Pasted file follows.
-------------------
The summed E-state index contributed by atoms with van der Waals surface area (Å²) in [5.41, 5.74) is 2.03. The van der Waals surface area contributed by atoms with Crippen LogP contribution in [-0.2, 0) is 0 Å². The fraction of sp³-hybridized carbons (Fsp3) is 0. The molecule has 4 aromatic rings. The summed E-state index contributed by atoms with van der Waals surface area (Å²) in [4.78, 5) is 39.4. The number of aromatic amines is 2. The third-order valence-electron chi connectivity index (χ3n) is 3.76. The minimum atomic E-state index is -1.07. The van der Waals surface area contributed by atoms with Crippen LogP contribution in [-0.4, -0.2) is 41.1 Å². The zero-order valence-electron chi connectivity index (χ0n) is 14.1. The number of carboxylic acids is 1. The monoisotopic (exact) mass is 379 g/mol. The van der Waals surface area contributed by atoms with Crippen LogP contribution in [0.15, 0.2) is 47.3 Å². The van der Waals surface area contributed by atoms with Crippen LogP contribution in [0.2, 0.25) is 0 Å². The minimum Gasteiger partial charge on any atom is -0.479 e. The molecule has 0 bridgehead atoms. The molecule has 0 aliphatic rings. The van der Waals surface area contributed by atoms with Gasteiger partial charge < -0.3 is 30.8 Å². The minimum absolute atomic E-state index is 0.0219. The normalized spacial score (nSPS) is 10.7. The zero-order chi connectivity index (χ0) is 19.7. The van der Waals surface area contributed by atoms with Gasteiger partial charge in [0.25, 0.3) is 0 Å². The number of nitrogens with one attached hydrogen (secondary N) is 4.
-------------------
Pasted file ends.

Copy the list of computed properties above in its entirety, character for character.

The summed E-state index contributed by atoms with van der Waals surface area (Å²) in [5.41, 5.74) is 2.03. The van der Waals surface area contributed by atoms with Crippen LogP contribution in [-0.2, 0) is 0 Å². The fraction of sp³-hybridized carbons (Fsp3) is 0. The molecule has 4 aromatic rings. The summed E-state index contributed by atoms with van der Waals surface area (Å²) in [4.78, 5) is 39.4. The number of aromatic amines is 2. The third-order valence-electron chi connectivity index (χ3n) is 3.76. The minimum atomic E-state index is -1.07. The van der Waals surface area contributed by atoms with Crippen LogP contribution in [-0.4, -0.2) is 41.1 Å². The zero-order valence-electron chi connectivity index (χ0n) is 14.1. The number of carboxylic acids is 1. The monoisotopic (exact) mass is 379 g/mol. The van der Waals surface area contributed by atoms with Crippen LogP contribution in [0.15, 0.2) is 47.3 Å². The van der Waals surface area contributed by atoms with Crippen LogP contribution in [0.2, 0.25) is 0 Å². The minimum Gasteiger partial charge on any atom is -0.479 e. The molecule has 0 bridgehead atoms. The molecule has 0 aliphatic rings. The van der Waals surface area contributed by atoms with Gasteiger partial charge < -0.3 is 30.8 Å². The minimum absolute atomic E-state index is 0.0219. The normalized spacial score (nSPS) is 10.7. The zero-order chi connectivity index (χ0) is 19.7. The van der Waals surface area contributed by atoms with Gasteiger partial charge in [0.25, 0.3) is 0 Å². The number of nitrogens with one attached hydrogen (secondary N) is 4.